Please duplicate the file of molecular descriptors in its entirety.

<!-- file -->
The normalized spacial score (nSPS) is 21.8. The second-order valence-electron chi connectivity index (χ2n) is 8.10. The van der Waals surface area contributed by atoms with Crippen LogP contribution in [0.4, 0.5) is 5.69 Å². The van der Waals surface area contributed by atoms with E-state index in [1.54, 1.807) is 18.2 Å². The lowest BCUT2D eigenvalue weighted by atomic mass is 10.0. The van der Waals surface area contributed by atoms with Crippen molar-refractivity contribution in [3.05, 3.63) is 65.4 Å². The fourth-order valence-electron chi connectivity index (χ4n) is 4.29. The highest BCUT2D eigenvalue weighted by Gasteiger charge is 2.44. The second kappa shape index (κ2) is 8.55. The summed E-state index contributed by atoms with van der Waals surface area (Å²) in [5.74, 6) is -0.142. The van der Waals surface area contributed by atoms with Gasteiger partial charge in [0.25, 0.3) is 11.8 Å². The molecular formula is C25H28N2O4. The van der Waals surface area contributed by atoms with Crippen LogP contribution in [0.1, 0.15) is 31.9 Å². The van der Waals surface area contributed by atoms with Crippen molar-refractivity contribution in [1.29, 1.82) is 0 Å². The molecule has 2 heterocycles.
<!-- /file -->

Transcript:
The normalized spacial score (nSPS) is 21.8. The second-order valence-electron chi connectivity index (χ2n) is 8.10. The van der Waals surface area contributed by atoms with Crippen LogP contribution in [0.4, 0.5) is 5.69 Å². The van der Waals surface area contributed by atoms with E-state index in [1.54, 1.807) is 18.2 Å². The lowest BCUT2D eigenvalue weighted by atomic mass is 10.0. The van der Waals surface area contributed by atoms with Crippen molar-refractivity contribution in [3.05, 3.63) is 65.4 Å². The fourth-order valence-electron chi connectivity index (χ4n) is 4.29. The highest BCUT2D eigenvalue weighted by Gasteiger charge is 2.44. The second kappa shape index (κ2) is 8.55. The summed E-state index contributed by atoms with van der Waals surface area (Å²) in [5.74, 6) is -0.142. The van der Waals surface area contributed by atoms with Gasteiger partial charge in [0.25, 0.3) is 11.8 Å². The molecular formula is C25H28N2O4. The van der Waals surface area contributed by atoms with Crippen LogP contribution in [0.1, 0.15) is 31.9 Å². The van der Waals surface area contributed by atoms with Crippen molar-refractivity contribution in [1.29, 1.82) is 0 Å². The molecule has 2 heterocycles.